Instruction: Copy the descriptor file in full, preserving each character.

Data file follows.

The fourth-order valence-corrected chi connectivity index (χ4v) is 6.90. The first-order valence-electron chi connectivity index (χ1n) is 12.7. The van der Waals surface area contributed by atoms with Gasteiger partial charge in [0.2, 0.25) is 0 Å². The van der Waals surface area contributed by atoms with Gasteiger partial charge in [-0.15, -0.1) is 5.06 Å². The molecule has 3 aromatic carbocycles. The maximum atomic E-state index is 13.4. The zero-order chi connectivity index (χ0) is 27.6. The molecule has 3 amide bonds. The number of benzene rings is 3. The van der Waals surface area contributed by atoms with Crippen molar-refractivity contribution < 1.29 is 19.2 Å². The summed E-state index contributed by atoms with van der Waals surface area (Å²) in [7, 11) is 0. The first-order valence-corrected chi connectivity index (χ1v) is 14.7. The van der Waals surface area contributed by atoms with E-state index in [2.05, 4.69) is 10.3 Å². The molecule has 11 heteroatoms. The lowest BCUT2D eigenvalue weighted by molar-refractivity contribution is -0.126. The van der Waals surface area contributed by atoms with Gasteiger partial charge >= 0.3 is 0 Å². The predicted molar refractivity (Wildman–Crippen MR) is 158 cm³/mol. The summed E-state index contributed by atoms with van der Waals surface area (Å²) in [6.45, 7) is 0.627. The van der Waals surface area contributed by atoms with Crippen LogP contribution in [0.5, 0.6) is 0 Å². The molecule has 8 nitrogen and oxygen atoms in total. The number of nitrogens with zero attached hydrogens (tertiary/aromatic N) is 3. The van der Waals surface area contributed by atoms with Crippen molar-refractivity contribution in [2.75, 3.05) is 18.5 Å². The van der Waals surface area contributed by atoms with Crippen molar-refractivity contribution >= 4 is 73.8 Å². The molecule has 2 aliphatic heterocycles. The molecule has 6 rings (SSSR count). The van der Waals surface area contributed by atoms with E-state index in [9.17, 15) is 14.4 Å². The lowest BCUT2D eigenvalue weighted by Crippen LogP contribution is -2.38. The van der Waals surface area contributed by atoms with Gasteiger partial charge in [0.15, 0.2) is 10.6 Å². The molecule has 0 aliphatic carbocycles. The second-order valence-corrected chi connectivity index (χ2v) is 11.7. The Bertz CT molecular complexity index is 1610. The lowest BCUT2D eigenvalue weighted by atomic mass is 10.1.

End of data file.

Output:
The fourth-order valence-corrected chi connectivity index (χ4v) is 6.90. The first-order valence-electron chi connectivity index (χ1n) is 12.7. The van der Waals surface area contributed by atoms with Gasteiger partial charge in [0.2, 0.25) is 0 Å². The van der Waals surface area contributed by atoms with Gasteiger partial charge in [-0.15, -0.1) is 5.06 Å². The molecule has 3 aromatic carbocycles. The maximum atomic E-state index is 13.4. The zero-order chi connectivity index (χ0) is 27.6. The molecule has 3 amide bonds. The number of benzene rings is 3. The van der Waals surface area contributed by atoms with Crippen molar-refractivity contribution < 1.29 is 19.2 Å². The summed E-state index contributed by atoms with van der Waals surface area (Å²) in [7, 11) is 0. The first-order valence-corrected chi connectivity index (χ1v) is 14.7. The van der Waals surface area contributed by atoms with E-state index in [2.05, 4.69) is 10.3 Å². The molecule has 11 heteroatoms. The lowest BCUT2D eigenvalue weighted by molar-refractivity contribution is -0.126. The van der Waals surface area contributed by atoms with Gasteiger partial charge >= 0.3 is 0 Å². The predicted molar refractivity (Wildman–Crippen MR) is 158 cm³/mol. The summed E-state index contributed by atoms with van der Waals surface area (Å²) in [6.45, 7) is 0.627. The van der Waals surface area contributed by atoms with Crippen LogP contribution in [0.5, 0.6) is 0 Å². The molecule has 8 nitrogen and oxygen atoms in total. The number of nitrogens with zero attached hydrogens (tertiary/aromatic N) is 3. The van der Waals surface area contributed by atoms with Crippen molar-refractivity contribution in [2.75, 3.05) is 18.5 Å². The van der Waals surface area contributed by atoms with Crippen molar-refractivity contribution >= 4 is 73.8 Å². The molecule has 2 aliphatic heterocycles. The molecule has 6 rings (SSSR count). The van der Waals surface area contributed by atoms with E-state index in [9.17, 15) is 14.4 Å². The lowest BCUT2D eigenvalue weighted by Crippen LogP contribution is -2.38. The van der Waals surface area contributed by atoms with Gasteiger partial charge in [0.15, 0.2) is 10.6 Å². The molecule has 0 aliphatic carbocycles. The second-order valence-corrected chi connectivity index (χ2v) is 11.7. The Bertz CT molecular complexity index is 1610. The lowest BCUT2D eigenvalue weighted by atomic mass is 10.1.